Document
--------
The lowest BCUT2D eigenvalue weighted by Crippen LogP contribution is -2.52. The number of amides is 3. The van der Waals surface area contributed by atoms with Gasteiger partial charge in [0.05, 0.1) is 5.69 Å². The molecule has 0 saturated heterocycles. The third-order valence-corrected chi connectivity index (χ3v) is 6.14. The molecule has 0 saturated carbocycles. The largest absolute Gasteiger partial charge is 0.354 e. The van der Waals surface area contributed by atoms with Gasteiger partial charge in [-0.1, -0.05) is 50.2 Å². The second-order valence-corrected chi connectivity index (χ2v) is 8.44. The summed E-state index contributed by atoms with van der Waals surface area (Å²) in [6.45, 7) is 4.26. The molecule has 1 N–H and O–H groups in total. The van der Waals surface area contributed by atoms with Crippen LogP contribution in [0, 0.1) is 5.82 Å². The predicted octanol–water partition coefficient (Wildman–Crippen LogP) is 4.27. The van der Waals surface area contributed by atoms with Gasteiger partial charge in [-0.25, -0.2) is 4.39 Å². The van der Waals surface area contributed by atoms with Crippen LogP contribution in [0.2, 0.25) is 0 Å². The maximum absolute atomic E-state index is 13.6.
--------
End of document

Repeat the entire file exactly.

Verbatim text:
The lowest BCUT2D eigenvalue weighted by Crippen LogP contribution is -2.52. The number of amides is 3. The van der Waals surface area contributed by atoms with Gasteiger partial charge in [0.05, 0.1) is 5.69 Å². The molecule has 0 saturated heterocycles. The third-order valence-corrected chi connectivity index (χ3v) is 6.14. The molecule has 0 saturated carbocycles. The largest absolute Gasteiger partial charge is 0.354 e. The van der Waals surface area contributed by atoms with Gasteiger partial charge in [-0.1, -0.05) is 50.2 Å². The second-order valence-corrected chi connectivity index (χ2v) is 8.44. The summed E-state index contributed by atoms with van der Waals surface area (Å²) in [6.45, 7) is 4.26. The molecule has 1 N–H and O–H groups in total. The van der Waals surface area contributed by atoms with Crippen LogP contribution in [0, 0.1) is 5.82 Å². The predicted octanol–water partition coefficient (Wildman–Crippen LogP) is 4.27. The van der Waals surface area contributed by atoms with Gasteiger partial charge in [-0.25, -0.2) is 4.39 Å². The van der Waals surface area contributed by atoms with Crippen LogP contribution in [0.2, 0.25) is 0 Å². The maximum absolute atomic E-state index is 13.6.